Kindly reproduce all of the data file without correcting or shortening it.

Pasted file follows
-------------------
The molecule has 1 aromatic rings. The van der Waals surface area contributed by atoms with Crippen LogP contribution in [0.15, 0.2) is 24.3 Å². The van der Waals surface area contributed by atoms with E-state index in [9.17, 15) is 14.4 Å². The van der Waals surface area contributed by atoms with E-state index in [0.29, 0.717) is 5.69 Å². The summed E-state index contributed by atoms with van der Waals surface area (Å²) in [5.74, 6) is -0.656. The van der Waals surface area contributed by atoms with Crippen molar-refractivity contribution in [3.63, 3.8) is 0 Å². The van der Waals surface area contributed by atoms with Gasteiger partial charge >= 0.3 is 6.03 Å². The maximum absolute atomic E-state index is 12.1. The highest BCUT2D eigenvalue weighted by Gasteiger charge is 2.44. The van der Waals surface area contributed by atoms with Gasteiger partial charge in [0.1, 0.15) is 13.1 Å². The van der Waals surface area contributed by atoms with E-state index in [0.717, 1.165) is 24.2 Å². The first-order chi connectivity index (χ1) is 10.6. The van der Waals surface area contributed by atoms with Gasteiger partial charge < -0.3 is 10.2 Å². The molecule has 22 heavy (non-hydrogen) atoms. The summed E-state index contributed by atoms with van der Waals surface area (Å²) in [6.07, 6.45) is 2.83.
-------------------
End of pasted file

The molecule has 1 aromatic rings. The van der Waals surface area contributed by atoms with Crippen LogP contribution in [0.15, 0.2) is 24.3 Å². The van der Waals surface area contributed by atoms with E-state index in [9.17, 15) is 14.4 Å². The van der Waals surface area contributed by atoms with E-state index in [0.29, 0.717) is 5.69 Å². The summed E-state index contributed by atoms with van der Waals surface area (Å²) in [5.74, 6) is -0.656. The van der Waals surface area contributed by atoms with Crippen molar-refractivity contribution in [3.63, 3.8) is 0 Å². The van der Waals surface area contributed by atoms with Gasteiger partial charge >= 0.3 is 6.03 Å². The maximum absolute atomic E-state index is 12.1. The highest BCUT2D eigenvalue weighted by Gasteiger charge is 2.44. The van der Waals surface area contributed by atoms with Gasteiger partial charge in [0.1, 0.15) is 13.1 Å². The van der Waals surface area contributed by atoms with E-state index in [0.717, 1.165) is 24.2 Å². The first-order chi connectivity index (χ1) is 10.6. The van der Waals surface area contributed by atoms with Gasteiger partial charge < -0.3 is 10.2 Å². The molecule has 22 heavy (non-hydrogen) atoms. The summed E-state index contributed by atoms with van der Waals surface area (Å²) in [6.07, 6.45) is 2.83.